Month: July 2012

Is rape the new DADT? It sure is in the Coast Guard

repost from feministing.com

Melissa, United States Air Force

I am writing regarding an incident on the Open Guard USCG Facebook group page on July 26, 2012. A Coast Guard reserve member within the LGB community felt safe enough with Open Guard USCG to come out as a rape survivor. She expressed how she felt her rape was mishandled because of her sexual orientation. What followed was several other women both Active Duty and Veterans stated that they too been victims of sexual violence while serving in the US Coast Guard. The thread became an educational, supportive and healing medium for many within the group. Sadly it was all put to an end after Mark Dietrich, a Coast Guard officer and a moderator for Open Guard USCG, felt that suffering from rape because of one’s sexual orientation is “off topic”.

A Coast Guard member responded by saying, “Thank again for reminding me that I have no place in the Coast Guard even in the LGBT Open Guard” and a Coast Guard veteran also responded by saying, “I thought this group was to support each other as shipmates to improve the Coast Guard for future generations?” These two comments were determined to be criticizing the Coast Guard and negative so therefore every woman that reported that they been sexually abused because of her sexual orientation was barred from participating in Open Guard USCG. This is super concerning, particularly coming from a gay-oriented group that not too long ago had suffered the same oppression that rape survivors today are suffering: to keep it to your self.  The Military Rape Crisis Center a nationwide advocacy and support group for Military Sexual Assault survivors estimates that 92% of all that report a sex crime in the Coast Guard are kicked out of service. Rape has become the new DADT.

While we have rightfully earned our rights to celebrate our accomplishments for repealing DADT, the fight is not over. We have to continue working on getting equality until all service members feel safe to open up to who they truly are. Sadly, homophobia is still very present in the United States Coast Guard and these Coast Guard members are at times using sexual violence as their weapon of choice to promote their hateful agenda. While the United States Coast Guard is not required like the four other branches of service to release their sexual assault data, the Military Rape Crisis Center reports that a disproportion numbers of Coast Guard Active Duty and Reserve members are seeking services through them. Some of these survivors are members of the LGB community that feel that their sexual orientation were the reason they have been victimized or that the investigation focus was primarily on their sexual orientation and not the felony that took place.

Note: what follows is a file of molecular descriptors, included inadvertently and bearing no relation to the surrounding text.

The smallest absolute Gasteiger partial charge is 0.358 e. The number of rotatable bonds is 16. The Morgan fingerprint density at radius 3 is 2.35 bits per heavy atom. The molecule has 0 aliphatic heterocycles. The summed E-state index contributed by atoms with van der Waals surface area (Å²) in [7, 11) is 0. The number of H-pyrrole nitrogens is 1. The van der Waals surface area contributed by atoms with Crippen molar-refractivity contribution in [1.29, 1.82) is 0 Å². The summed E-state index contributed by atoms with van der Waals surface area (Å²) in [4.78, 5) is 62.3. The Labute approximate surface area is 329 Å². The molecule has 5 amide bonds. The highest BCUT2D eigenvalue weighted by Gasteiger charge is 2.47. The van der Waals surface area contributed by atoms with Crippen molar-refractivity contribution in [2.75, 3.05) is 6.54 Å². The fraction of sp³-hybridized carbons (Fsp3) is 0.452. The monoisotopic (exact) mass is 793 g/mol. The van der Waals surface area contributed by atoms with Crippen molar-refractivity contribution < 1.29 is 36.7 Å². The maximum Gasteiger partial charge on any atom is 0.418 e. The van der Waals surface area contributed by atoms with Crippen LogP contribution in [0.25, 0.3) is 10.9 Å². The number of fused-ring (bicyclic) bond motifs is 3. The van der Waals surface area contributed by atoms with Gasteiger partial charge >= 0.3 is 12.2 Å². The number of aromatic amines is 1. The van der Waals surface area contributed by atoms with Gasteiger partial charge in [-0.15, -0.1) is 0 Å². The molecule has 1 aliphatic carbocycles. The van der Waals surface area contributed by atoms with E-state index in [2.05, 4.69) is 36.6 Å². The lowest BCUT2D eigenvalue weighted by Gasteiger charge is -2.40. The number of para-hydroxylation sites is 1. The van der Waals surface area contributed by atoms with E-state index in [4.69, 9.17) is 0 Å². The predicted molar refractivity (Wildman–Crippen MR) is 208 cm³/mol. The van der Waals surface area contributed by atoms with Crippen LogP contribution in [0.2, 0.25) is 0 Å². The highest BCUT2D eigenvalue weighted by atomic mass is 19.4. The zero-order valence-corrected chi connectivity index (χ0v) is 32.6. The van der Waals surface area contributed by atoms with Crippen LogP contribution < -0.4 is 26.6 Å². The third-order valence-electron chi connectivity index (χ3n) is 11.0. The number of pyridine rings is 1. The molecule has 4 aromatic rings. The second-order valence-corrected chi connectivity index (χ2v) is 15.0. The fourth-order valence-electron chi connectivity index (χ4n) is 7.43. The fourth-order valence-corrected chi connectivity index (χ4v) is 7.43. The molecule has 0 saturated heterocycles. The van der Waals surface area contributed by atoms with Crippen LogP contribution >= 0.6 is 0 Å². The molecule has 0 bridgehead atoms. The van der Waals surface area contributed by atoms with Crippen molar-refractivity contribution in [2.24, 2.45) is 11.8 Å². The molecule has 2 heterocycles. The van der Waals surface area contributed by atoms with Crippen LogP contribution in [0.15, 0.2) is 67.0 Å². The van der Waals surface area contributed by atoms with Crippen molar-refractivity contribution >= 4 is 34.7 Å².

I am a survivor of sexual assault while serving in the United States Armed Forces. My rapist, an O-6, knew that he was able to get away with raping me because I am a lesbian. He was right. He was never prosecuted despite enough forensic evidence that shows a rape has been committed. Corrective rape in his eyes was the right thing to do for his God. He saw nothing wrong with what he did. He is still serving. I lost my very promising career.